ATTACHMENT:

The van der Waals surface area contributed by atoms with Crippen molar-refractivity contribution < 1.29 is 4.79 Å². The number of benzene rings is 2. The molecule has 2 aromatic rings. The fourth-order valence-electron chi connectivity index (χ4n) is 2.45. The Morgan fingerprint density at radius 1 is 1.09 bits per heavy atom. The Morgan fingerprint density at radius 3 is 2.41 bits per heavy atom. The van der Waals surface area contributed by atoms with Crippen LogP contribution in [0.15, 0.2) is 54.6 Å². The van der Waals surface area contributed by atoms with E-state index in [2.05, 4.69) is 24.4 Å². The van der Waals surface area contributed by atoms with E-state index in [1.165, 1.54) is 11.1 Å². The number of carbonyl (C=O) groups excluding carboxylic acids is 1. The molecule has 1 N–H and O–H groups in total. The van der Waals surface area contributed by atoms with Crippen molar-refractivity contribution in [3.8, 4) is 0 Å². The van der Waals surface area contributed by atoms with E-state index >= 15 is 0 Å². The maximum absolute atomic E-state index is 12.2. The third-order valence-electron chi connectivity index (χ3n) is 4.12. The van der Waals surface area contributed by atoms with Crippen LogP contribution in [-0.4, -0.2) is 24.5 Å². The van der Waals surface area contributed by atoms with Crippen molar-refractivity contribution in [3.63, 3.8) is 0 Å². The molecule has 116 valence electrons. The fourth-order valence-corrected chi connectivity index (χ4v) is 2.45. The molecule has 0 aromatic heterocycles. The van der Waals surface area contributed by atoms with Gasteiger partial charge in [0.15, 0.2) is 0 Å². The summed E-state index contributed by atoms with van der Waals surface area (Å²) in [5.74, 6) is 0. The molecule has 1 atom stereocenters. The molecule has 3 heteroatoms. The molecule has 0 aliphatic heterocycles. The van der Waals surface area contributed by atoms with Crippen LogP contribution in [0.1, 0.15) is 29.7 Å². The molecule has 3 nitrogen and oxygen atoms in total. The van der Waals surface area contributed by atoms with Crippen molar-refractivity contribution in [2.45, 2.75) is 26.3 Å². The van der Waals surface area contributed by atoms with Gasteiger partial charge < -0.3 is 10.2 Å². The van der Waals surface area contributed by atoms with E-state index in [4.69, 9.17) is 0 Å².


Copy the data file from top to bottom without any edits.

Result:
The van der Waals surface area contributed by atoms with Crippen molar-refractivity contribution < 1.29 is 4.79 Å². The number of benzene rings is 2. The molecule has 2 aromatic rings. The fourth-order valence-electron chi connectivity index (χ4n) is 2.45. The Morgan fingerprint density at radius 1 is 1.09 bits per heavy atom. The Morgan fingerprint density at radius 3 is 2.41 bits per heavy atom. The van der Waals surface area contributed by atoms with Crippen LogP contribution in [0.15, 0.2) is 54.6 Å². The van der Waals surface area contributed by atoms with E-state index in [2.05, 4.69) is 24.4 Å². The van der Waals surface area contributed by atoms with E-state index in [1.165, 1.54) is 11.1 Å². The number of carbonyl (C=O) groups excluding carboxylic acids is 1. The molecule has 1 N–H and O–H groups in total. The van der Waals surface area contributed by atoms with Crippen molar-refractivity contribution in [3.8, 4) is 0 Å². The van der Waals surface area contributed by atoms with E-state index >= 15 is 0 Å². The maximum absolute atomic E-state index is 12.2. The third-order valence-electron chi connectivity index (χ3n) is 4.12. The van der Waals surface area contributed by atoms with Crippen LogP contribution in [-0.4, -0.2) is 24.5 Å². The van der Waals surface area contributed by atoms with Crippen molar-refractivity contribution in [3.63, 3.8) is 0 Å². The molecule has 116 valence electrons. The fourth-order valence-corrected chi connectivity index (χ4v) is 2.45. The molecule has 0 aromatic heterocycles. The van der Waals surface area contributed by atoms with Gasteiger partial charge in [0.15, 0.2) is 0 Å². The summed E-state index contributed by atoms with van der Waals surface area (Å²) in [5.74, 6) is 0. The molecule has 1 atom stereocenters. The molecule has 3 heteroatoms. The molecule has 0 aliphatic heterocycles. The van der Waals surface area contributed by atoms with Crippen LogP contribution in [0.1, 0.15) is 29.7 Å². The molecule has 3 nitrogen and oxygen atoms in total. The van der Waals surface area contributed by atoms with Crippen molar-refractivity contribution in [2.45, 2.75) is 26.3 Å². The van der Waals surface area contributed by atoms with Gasteiger partial charge < -0.3 is 10.2 Å². The van der Waals surface area contributed by atoms with E-state index in [4.69, 9.17) is 0 Å².